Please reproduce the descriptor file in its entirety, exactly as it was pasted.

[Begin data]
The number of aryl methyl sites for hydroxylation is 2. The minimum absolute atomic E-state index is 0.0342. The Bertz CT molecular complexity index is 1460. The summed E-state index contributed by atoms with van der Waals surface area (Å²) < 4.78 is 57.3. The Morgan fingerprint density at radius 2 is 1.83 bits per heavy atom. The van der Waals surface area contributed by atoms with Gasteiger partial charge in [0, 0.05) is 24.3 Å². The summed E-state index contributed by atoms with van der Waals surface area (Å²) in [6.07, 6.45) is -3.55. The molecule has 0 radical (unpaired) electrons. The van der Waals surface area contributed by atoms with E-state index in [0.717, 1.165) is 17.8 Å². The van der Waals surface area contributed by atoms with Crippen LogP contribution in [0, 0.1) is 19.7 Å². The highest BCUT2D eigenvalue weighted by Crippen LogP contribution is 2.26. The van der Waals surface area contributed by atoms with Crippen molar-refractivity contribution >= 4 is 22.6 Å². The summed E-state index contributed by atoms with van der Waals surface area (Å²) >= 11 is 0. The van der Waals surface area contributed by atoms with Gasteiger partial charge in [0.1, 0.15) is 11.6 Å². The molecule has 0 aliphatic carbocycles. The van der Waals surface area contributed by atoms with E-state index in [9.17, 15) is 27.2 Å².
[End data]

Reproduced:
The number of aryl methyl sites for hydroxylation is 2. The minimum absolute atomic E-state index is 0.0342. The Bertz CT molecular complexity index is 1460. The summed E-state index contributed by atoms with van der Waals surface area (Å²) < 4.78 is 57.3. The Morgan fingerprint density at radius 2 is 1.83 bits per heavy atom. The van der Waals surface area contributed by atoms with Gasteiger partial charge in [0, 0.05) is 24.3 Å². The summed E-state index contributed by atoms with van der Waals surface area (Å²) in [6.07, 6.45) is -3.55. The molecule has 0 radical (unpaired) electrons. The van der Waals surface area contributed by atoms with E-state index in [0.717, 1.165) is 17.8 Å². The van der Waals surface area contributed by atoms with Crippen LogP contribution in [0, 0.1) is 19.7 Å². The highest BCUT2D eigenvalue weighted by Crippen LogP contribution is 2.26. The van der Waals surface area contributed by atoms with Crippen molar-refractivity contribution >= 4 is 22.6 Å². The summed E-state index contributed by atoms with van der Waals surface area (Å²) >= 11 is 0. The van der Waals surface area contributed by atoms with Gasteiger partial charge in [0.1, 0.15) is 11.6 Å². The molecule has 0 aliphatic carbocycles. The van der Waals surface area contributed by atoms with E-state index in [9.17, 15) is 27.2 Å².